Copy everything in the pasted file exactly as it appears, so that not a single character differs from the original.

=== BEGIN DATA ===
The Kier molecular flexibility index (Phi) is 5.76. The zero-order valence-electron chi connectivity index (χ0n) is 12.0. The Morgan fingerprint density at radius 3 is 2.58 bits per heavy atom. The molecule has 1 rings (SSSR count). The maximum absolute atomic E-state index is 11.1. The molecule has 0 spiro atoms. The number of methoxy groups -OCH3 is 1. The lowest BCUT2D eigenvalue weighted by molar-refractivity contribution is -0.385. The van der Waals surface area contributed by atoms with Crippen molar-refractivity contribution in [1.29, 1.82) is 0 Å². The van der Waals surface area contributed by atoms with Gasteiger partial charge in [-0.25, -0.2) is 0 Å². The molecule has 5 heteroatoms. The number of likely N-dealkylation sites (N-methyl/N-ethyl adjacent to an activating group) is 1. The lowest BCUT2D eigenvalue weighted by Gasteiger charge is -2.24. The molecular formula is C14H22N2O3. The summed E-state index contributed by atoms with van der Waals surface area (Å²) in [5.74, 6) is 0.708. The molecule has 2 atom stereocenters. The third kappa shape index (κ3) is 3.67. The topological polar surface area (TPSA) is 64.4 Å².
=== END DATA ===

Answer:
The Kier molecular flexibility index (Phi) is 5.76. The zero-order valence-electron chi connectivity index (χ0n) is 12.0. The Morgan fingerprint density at radius 3 is 2.58 bits per heavy atom. The molecule has 1 rings (SSSR count). The maximum absolute atomic E-state index is 11.1. The molecule has 0 spiro atoms. The number of methoxy groups -OCH3 is 1. The lowest BCUT2D eigenvalue weighted by molar-refractivity contribution is -0.385. The van der Waals surface area contributed by atoms with Crippen molar-refractivity contribution in [1.29, 1.82) is 0 Å². The van der Waals surface area contributed by atoms with Gasteiger partial charge in [-0.25, -0.2) is 0 Å². The molecule has 5 heteroatoms. The number of likely N-dealkylation sites (N-methyl/N-ethyl adjacent to an activating group) is 1. The lowest BCUT2D eigenvalue weighted by Gasteiger charge is -2.24. The molecular formula is C14H22N2O3. The summed E-state index contributed by atoms with van der Waals surface area (Å²) in [5.74, 6) is 0.708. The molecule has 2 atom stereocenters. The third kappa shape index (κ3) is 3.67. The topological polar surface area (TPSA) is 64.4 Å².